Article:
The case involves ARA, an Austrian waste management business. ARA owned a unique collection infrastructure, without which no company could provide waste management services throughout the country, as the law required. So by stopping others having access to its infrastructure, ARA denied them a chance to compete.

But by admitting that it had broken the law, ARA allowed us to take a quicker decision. It also helped us solve the competition problem, by proposing to sell the infrastructure that it owned.

That cooperation helped us produce a better result for consumers. So we decided to reduce the fine by 30%.

I hope that this type of cooperation will be the start of a trend.

Because if more companies follow ARA’s lead, we’ll be able to do more to protect consumers.

International cooperation

But it’s not enough for competition authorities to work well in isolation. We also need to work together.

Because companies are increasingly global. In all kinds of businesses, from crop protection to cement, a few big companies are market leaders throughout the world. Here in the United States, the Council of Economic Advisors has warned about the risks of markets that are increasingly dominated by a few large companies.

For many people, these huge companies are the most visible sign of our open markets. Some fear that they are now so big that no government can control them.

We need to prove that fear wrong. As companies go global, so must competition enforcers.

The good news is that this is already happening. By working together, we can hold multinationals to the same high standards as any other business.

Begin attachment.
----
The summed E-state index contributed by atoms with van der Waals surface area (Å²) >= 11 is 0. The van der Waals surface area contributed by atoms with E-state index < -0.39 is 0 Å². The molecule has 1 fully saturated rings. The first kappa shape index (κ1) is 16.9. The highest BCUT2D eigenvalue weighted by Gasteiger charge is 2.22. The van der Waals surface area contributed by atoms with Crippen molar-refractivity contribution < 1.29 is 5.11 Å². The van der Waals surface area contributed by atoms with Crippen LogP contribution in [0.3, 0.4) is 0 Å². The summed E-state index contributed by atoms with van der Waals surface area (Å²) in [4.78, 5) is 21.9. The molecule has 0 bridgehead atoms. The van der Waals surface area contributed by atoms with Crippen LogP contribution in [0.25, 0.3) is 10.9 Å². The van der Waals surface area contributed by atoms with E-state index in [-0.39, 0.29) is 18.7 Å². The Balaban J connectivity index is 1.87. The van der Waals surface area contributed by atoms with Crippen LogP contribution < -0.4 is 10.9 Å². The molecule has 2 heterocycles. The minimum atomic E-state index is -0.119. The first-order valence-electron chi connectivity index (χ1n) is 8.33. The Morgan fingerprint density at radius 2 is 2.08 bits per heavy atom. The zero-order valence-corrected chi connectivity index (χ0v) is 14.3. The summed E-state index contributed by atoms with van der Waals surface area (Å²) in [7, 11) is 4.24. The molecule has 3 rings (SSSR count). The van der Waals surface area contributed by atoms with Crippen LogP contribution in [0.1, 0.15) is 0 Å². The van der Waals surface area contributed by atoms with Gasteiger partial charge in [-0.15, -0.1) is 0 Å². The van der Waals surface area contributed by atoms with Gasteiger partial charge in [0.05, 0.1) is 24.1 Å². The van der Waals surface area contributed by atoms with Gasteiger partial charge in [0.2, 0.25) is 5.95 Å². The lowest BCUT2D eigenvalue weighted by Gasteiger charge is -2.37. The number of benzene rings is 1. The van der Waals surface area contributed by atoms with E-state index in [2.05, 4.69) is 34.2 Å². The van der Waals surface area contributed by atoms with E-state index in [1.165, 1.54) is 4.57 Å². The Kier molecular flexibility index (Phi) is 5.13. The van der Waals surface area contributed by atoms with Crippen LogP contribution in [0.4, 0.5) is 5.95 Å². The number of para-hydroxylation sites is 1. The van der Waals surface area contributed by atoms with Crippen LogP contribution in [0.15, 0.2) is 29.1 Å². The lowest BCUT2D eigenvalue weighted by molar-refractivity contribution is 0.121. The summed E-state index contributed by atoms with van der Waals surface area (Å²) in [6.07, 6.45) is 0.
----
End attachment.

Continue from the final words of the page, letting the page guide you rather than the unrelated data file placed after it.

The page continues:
We work together on cartels, like the global cartels in car parts which authorities around the world are investigating. To make our work more effective, we’ve coordinated the timing of our investigations, so a dawn raid in one country doesn’t warn companies in other countries to destroy evidence.

We work together on big mergers, so the decisions we take are well coordinated. When General Electric bought Alstom’s energy-related business last year, we worked closely with the US Department of Justice. We made sure that the company that bought Alstom’s gas turbine business was acceptable, both in Europe and in the US.

And we work together through organisations like the International Competition Network, to come up with shared answers to the problems we all face. That means practical issues, like how to work together on merger cases. But it also means taking a common approach to the decisions we make, with work such as the recommended practices on predatory pricing, which the Network adopted in 2014.

So the idea that global companies are beyond the reach of competition rules is clearly untrue. And I think it’s important that we let people know that. Because it gives the public confidence to see us working together on the issues that don’t stop at national borders.


The fact is that the issues we face have a lot in common, wherever we are in the world.

People don’t just want to be told that open markets make us better off. They want to know that they benefit everyone, not just the powerful few. And that is exactly what competition enforcement is about.

So for competition enforcers, there’s a lot at stake. We can make a real difference. But to do that, we have to make sure that our work counts.

We have to work together, to make sure companies comply with the rules.

We have to find ways to take quick decisions, without harming companies’ rights.

And we have to show that competition makes markets work more fairly for everyone.

So that we play our part in keeping our world free and open.

Thank you.

Compliments of the Delegation of the European Union to the United States